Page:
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More importantly, the greater the number of hours worked per year, the greater the likelihood of premature death and poor quality of life.  This reality is highlighted in the following two charts taken from an article by Angus Chen titled “8 Charts to Show Your Boss to Prove That You Can Do More By Working Less.”

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In sum, we need to pay far more attention to the organization and distribution of work, not to mention its remuneration and purpose, than we currently do.

Martin Hart-Landsberg is a professor of economics at Lewis and Clark College. You can follow him at Reports from the Economic Front.

Global Attitudes toward Homosexuality

The Pew Research Global Attitudes Project recently released data on attitudes about homosexuality in 39 countries. Generally, those living in the Middle East and Africa were the least accepting, while those in the Americas, Europe, and parts of Asia (the Philippines, Australia, and to a lesser extent Japan) were most accepting:

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Generally, the more religious a country, the less accepting its citizens are of homosexuality:

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The proportion of people who support social acceptance of gays and lesbians ranged from a high of 88% in Spain to a low of 1% in Nigeria:

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Attitudes about homosexuality vary widely by age. There is a pretty consistent global pattern of more positive attitudes among younger people, with a few exceptions:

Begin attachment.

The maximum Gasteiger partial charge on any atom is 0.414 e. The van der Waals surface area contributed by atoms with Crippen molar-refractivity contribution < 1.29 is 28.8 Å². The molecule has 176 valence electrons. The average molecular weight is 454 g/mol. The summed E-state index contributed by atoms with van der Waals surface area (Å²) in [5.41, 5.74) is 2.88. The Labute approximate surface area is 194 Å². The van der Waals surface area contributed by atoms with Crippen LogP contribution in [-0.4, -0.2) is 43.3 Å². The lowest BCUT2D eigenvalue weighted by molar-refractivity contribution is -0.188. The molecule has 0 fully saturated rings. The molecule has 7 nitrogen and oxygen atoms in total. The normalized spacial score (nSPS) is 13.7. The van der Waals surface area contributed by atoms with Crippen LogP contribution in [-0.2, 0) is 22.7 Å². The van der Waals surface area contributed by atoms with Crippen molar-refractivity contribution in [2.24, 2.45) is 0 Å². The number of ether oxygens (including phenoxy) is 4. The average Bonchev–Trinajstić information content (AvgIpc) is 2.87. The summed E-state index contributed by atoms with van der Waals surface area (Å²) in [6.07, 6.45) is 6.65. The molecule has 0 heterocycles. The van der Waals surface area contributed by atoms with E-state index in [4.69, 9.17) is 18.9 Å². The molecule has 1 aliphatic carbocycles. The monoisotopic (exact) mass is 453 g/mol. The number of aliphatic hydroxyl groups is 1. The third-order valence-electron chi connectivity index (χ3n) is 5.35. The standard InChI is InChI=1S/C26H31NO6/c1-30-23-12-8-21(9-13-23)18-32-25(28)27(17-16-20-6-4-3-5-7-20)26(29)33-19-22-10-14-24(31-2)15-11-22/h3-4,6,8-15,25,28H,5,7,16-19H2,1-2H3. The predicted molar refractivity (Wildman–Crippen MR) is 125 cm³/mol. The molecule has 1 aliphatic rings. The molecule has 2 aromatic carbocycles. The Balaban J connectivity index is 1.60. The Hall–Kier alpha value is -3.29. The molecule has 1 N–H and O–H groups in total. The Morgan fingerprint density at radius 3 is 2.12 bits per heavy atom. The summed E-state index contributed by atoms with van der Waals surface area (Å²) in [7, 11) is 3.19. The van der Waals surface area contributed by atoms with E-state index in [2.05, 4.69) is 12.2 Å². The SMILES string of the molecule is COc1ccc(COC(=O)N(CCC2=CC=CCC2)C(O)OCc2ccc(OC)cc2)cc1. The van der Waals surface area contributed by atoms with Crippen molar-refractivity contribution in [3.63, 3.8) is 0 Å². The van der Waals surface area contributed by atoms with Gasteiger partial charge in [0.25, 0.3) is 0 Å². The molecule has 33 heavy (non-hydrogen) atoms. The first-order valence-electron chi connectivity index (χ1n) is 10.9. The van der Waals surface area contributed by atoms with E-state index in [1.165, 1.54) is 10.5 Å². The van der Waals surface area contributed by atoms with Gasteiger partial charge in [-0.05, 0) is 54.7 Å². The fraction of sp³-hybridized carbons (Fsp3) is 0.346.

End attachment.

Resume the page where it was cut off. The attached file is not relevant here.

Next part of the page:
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Thus far, legalization of same-sex marriage has been largely confined to the Americas and Europe; New Zealand and South Africa are the two outliers:

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The Pew Center points out that of the 15 nations that have fully extended marriage rights to same-sex couples, 8 have done so just since 2010. In the U.S., we’re currently awaiting a Supreme Court’s decision, which should arrive shortly, to know if we’ll be joining the list sooner rather than later.

Thanks to Peter Nardi at Pitzer College for the link!

Gwen Sharp is an associate professor of sociology at Nevada State College. You can follow her on Twitter at @gwensharpnv.

Health Care and Profits

Cross-posted at Reports from the Economic Front.

The Supreme Court has ruled favorably on the legality of the Affordable Care Act.  Actually, despite its name, the Act has more to do with extending and attempting to improve private health insurance coverage than it does with improving care or reducing its cost.

Unfortunately for us, the effort to improve our health care system has remained within bounds set by the needs of private health care providers and insurers.  As President Obama made clear from the start of his push for health care reform, there would be no consideration of a universal system.

Critics of such a universal system are always quick to argue that only market forces driven by the private pursuit of profit can ensure an efficient health care system.  Of course, in determining whether this is true, we need to recognize that efficiency is a complex term and that our health care system, like all systems, produces multiple outcomes.  The most obvious ones are private profit as well as the quality and cost of the relevant health care.

In terms of private profit there can be no doubt that our health care system functions well.  However, the story is quite different if we evaluate it in terms of quality and cost.  The fact that we continue to embrace a private health care system makes clear which measures of efficiency are considered most important and by whom.

The following map shows the countries, colored green, that have adopted a universal health care system.

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As Max Fisher explains: